Although eyebrows have been raised due to sluggish PMI prints during this week, the UK economy looks on course to build on its recovery during the latter half of this year. The BoE in its meeting next week is also expected to exude similar confidence in the economy by keeping its policy stance unchanged.
Across the Atlantic, traders fear that the budget standoff might continue longer and could potentially hamper efforts to solve a greater challenge of raising the debt limit ceiling. The much awaited non-farm payrolls report scheduled for today has been delayed, as we enter the fourth day of deadlock in Washington.
Pound Sterling – UK Markets
The upward momentum in the Pound was arrested against the majors yesterday, as traders booked profits following weaker than expected domestic services sector and housing data. Although this week’s PMI data surprised market participants marginally on the downside, the fact that all three indices showed an expansion in activity bodes well for the UK economy. However, the downside in Sterling was limited amid weak US macro data and uncertainty surrounding the budget stalemate, further reducing the possibility of QE3 tapering later this month.
In today’s trading session, the Pound is trading lower against both the US Dollar and the Euro. Meanwhile, the just out Lloyds employment confidence data has shown further improvement in the UK labour market outlook. Against the backdrop of largely positive economic data lately, the BoE is expected to keep its current policy stance unchanged in its meeting next week. Apart from the BoE meeting, some key economic indicators including the factory output report and the NIESR GDP estimate will hold importance for Sterling’s movement against the majors in the near term.
US Dollar – US Markets
The US Dollar nudged lower against the Euro yesterday, as weak services data in the world’s largest economy further dampened investor confidence in the greenback. Additionally, initial jobless claims rose for the last week, though it came in marginally better than expected. With a budget deal still elusive and a deadline approaching on raising the debt ceiling, the US President has appealed to the House Speaker, John Boehner, to call for an unconditional vote on a stopgap spending bill. The Fed policymakers also cautioned that a protracted government shutdown will affect economic growth in the fourth quarter and make the central bank’s task to wind down its QE3 programme in October “more ambiguous”.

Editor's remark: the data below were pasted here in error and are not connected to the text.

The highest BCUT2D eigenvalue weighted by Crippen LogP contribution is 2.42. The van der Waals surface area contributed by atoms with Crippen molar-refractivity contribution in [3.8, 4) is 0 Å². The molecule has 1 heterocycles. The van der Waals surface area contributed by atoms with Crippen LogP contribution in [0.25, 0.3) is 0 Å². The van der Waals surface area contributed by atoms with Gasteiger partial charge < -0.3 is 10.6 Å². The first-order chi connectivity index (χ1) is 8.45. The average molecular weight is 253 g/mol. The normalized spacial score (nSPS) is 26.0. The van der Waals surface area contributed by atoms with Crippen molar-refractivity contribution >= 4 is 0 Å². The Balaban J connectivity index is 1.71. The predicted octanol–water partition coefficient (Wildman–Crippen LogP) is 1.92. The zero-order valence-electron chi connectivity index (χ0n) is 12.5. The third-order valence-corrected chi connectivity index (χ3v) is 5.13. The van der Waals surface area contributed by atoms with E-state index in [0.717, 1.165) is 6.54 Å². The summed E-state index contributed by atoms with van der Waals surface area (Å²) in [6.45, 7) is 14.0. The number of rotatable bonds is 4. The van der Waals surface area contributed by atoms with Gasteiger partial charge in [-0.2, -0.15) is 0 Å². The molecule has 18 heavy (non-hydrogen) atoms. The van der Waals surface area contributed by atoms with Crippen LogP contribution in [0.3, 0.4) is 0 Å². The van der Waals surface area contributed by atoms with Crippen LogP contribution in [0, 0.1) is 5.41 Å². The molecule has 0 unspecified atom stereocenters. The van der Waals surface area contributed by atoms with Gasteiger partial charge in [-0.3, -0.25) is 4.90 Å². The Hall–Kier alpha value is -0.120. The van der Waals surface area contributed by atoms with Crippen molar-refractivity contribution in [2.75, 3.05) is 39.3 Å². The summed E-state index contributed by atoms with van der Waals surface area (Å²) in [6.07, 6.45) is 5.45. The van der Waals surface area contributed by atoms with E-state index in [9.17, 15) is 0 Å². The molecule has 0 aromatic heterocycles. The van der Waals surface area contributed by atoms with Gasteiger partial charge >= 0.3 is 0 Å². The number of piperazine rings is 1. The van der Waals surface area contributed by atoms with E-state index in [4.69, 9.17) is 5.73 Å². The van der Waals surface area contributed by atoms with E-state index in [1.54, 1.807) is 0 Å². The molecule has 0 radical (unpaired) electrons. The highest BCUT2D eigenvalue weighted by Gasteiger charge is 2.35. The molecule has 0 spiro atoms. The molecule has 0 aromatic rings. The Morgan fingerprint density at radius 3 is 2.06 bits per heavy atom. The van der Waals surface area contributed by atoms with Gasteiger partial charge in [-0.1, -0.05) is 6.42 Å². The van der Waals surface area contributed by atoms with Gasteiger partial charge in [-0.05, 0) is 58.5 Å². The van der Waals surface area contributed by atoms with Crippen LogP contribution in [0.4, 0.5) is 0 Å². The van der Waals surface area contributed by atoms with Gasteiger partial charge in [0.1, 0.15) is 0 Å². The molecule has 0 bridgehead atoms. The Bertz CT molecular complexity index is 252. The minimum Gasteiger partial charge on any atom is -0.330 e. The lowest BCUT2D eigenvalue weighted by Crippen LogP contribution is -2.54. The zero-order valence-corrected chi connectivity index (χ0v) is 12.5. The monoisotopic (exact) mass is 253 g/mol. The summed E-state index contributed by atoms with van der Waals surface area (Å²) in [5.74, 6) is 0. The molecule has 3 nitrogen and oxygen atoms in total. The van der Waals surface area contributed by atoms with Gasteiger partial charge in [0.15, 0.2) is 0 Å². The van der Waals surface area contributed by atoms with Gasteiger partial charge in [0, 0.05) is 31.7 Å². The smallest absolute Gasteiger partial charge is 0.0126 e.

In the absence of any domestic economic releases, especially the non-farm payrolls report, owing to the government shutdown the greenback is searching for direction against the majors this morning ahead of another round of speeches by Fed policymakers later today. However, developments taking place in Washington will be keenly eyed and any negative news flows could further weigh on the performance of the greenback against the majors.
Euro – European Markets
The Euro zone’s nascent recovery looks set to gain traction, as indicated by yesterday’s upbeat retail sales report which lifted the common currency above the 1.36 mark against the US Dollar. While retail sales rose more than expected for August, services sector activity in the currency bloc rose to a 27-month high for September. Additionally, the single currency remained supported following weaker than expected US non-manufacturing data and the continued standoff over US budget talks.
Meanwhile, the Euro is trading in a tight range against the US Dollar this morning amid a lack of domestic economic triggers. With a delay in today’s US economic releases, sentiment in currency markets is expected to be governed by further updates on the US budget deadlock and speeches by a few Fed officials. For the forthcoming week, the ECB monthly report along with a raft of consumer price inflation numbers in key Euro zone economies will be closely watched for further insights into the region’s economy.
Other Currencies – Highlights
The Japanese Yen is trading firmer against the US Dollar in today’s trading session, as traders remained largely reluctant in taking fresh positions in the greenback amid US budget woes and weak economic data. Furthermore, the Bank of Japan maintained its current monetary policy and stated that the economy will continue to recover at a moderate pace. However, the central bank warned of downside risks to the Japanese economy arising out of the European debt crisis and the pace of US economic recovery.
In the wake of a light global economic calendar today, investors are looking ahead to next week’s minutes of the Bank of Japan’s September policy meeting for further direction to risk appetite. Also, news flows emanating from both sides of the Atlantic, especially the US, will impact the Japanese Yen’s movement against the majors next week.
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